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Faith Community Advocacy to Prevent/End Sexual Assault Violence Especially Its Impact on the LGBTQ Community

[This bulletin is being reposted with permission from Rainbow Community Cares (RCCares) – © 2013]. For more information, see

Faith Community Advocacy to Prevent/End Sexual Assault Violence Especially Its Impact on the LGBTQ Community


What is Sexual Assault Awareness Month? April has been set aside as the month when, for the past 13 years, public attention is drawn to raise awareness about sexual assault. This form of violence occurs in all communities. People’s health and well being are threatened by this violence in all groups of people. Community caring and loving support needs to be offered to all survivors of sexual assault. Mainstream providers are prepared to support and encourage the recovery process for heterosexual survivors. However, LGBTQ survivors face significant barriers in their work to heal. The harm done to the lives of survivors can be much harder to address in marginalized communities.

What is Sexual Assault? Sexual assault is an act of violence in which one person engages in a sexual act that includes another person without their consent. Sexual assault can be committed by intimate partners, family members, acquaintances and strangers. The power and control one person exerts over another may be through verbal intimidation, manipulation or physical force, and can occur with other forms of violence.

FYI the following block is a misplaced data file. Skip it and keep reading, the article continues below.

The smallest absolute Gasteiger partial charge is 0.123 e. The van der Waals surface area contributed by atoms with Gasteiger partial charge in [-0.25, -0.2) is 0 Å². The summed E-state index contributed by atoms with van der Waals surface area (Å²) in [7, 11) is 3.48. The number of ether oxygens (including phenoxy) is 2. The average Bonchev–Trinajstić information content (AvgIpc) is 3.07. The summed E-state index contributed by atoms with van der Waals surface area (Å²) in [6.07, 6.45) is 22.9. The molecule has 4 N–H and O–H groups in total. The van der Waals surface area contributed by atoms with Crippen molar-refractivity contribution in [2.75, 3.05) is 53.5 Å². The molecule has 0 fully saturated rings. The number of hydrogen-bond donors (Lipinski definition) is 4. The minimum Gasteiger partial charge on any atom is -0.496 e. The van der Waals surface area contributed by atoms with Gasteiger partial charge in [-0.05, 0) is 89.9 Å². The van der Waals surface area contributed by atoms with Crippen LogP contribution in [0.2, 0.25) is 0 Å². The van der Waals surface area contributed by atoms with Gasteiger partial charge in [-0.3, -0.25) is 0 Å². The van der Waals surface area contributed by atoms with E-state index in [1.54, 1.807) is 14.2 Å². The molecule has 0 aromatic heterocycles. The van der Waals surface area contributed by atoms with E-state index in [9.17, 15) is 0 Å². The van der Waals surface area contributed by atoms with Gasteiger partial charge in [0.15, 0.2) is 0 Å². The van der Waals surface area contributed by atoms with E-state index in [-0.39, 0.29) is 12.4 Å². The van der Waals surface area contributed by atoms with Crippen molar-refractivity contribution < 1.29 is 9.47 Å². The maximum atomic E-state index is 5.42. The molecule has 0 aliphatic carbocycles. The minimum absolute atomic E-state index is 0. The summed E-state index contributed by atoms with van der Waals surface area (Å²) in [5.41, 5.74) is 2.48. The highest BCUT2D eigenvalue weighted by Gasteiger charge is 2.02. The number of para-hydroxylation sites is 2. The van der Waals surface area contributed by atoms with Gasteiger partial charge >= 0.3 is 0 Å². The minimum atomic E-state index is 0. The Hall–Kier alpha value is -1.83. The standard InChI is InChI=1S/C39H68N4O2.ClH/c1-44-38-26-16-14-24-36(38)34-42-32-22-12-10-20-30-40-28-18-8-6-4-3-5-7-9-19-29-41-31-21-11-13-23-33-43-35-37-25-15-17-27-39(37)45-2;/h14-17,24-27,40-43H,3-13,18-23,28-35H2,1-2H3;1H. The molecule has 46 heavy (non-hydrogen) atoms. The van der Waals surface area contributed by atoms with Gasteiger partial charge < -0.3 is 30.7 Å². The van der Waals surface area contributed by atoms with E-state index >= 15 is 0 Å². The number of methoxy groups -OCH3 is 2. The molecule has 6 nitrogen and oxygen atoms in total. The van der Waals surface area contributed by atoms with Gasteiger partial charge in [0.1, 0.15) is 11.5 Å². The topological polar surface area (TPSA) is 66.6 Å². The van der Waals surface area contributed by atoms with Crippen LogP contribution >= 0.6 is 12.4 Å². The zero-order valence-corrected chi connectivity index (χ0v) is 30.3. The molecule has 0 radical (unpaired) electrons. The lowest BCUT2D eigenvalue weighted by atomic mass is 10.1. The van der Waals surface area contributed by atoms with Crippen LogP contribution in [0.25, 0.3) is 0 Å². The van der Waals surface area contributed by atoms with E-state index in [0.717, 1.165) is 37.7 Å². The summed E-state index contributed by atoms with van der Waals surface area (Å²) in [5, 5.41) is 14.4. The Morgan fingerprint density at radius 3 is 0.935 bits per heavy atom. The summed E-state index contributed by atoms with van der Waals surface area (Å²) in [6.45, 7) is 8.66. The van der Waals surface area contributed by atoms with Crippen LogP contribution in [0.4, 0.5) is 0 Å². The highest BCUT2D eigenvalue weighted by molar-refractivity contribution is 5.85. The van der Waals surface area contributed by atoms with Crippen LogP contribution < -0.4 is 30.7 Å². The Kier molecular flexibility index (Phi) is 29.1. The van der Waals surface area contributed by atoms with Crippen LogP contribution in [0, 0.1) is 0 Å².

Why Should Communities of Faith Care? Faith communities exist to nurture spiritual connection and relationships of loving kindness in respect for the human dignity of all people. But due to negative messages spread by some faith leaders and their community members, LGBTQ people face stigmatization and denial of equal access to human services. The impact of that stigma too often severely limits support from friends and families, and connection with other community programs causing isolation. Faith communities can help bring people closer together. Self esteem and feelings of self worth are diminished by negative messages, especially when they are met with silence by allied faith communities. Negative messages can be overcome by positive images supported by faith communities, affirming recognition of LGBTQ people, embracing LGBTQ survivors of sexual assault. All mutually loving relationships are to be honored and nurtured by faith communities.

What can you do? If you hear or see something, say something. Listen to the concerns that are shared by your family, friends, and faith community members. Get involved. Silence can be misconstrued as agreement. Speak and act in support of the human dignity and respect.

Learn more about the concerns, issues and advocacy for LGBTQ survivors of sexual assault in the National Coalition of Anti-Violence Programs 2012 report on hate violence.  Create and post a list of resources available in your local community that provides services to LGBTQ survivors.

Join advocacy efforts for positive change in laws and policies. Lack of employment protections for some makes it legal to fire a LGBTQ person. Law enforcement response has a history of lack of support, and LGBTQ survivors may face further harassment and criminalization. Local law enforcement and ICE collaboration has further endangered LGBTQ undocumented immigrants.

Progress is being made, some community organizations are willing to work in support of LGBTQ survivors. Chose to be a part of the progress to advocate for acceptance and affirmation of all people’s gender identity and sexual orientation. Choose loving kindness.

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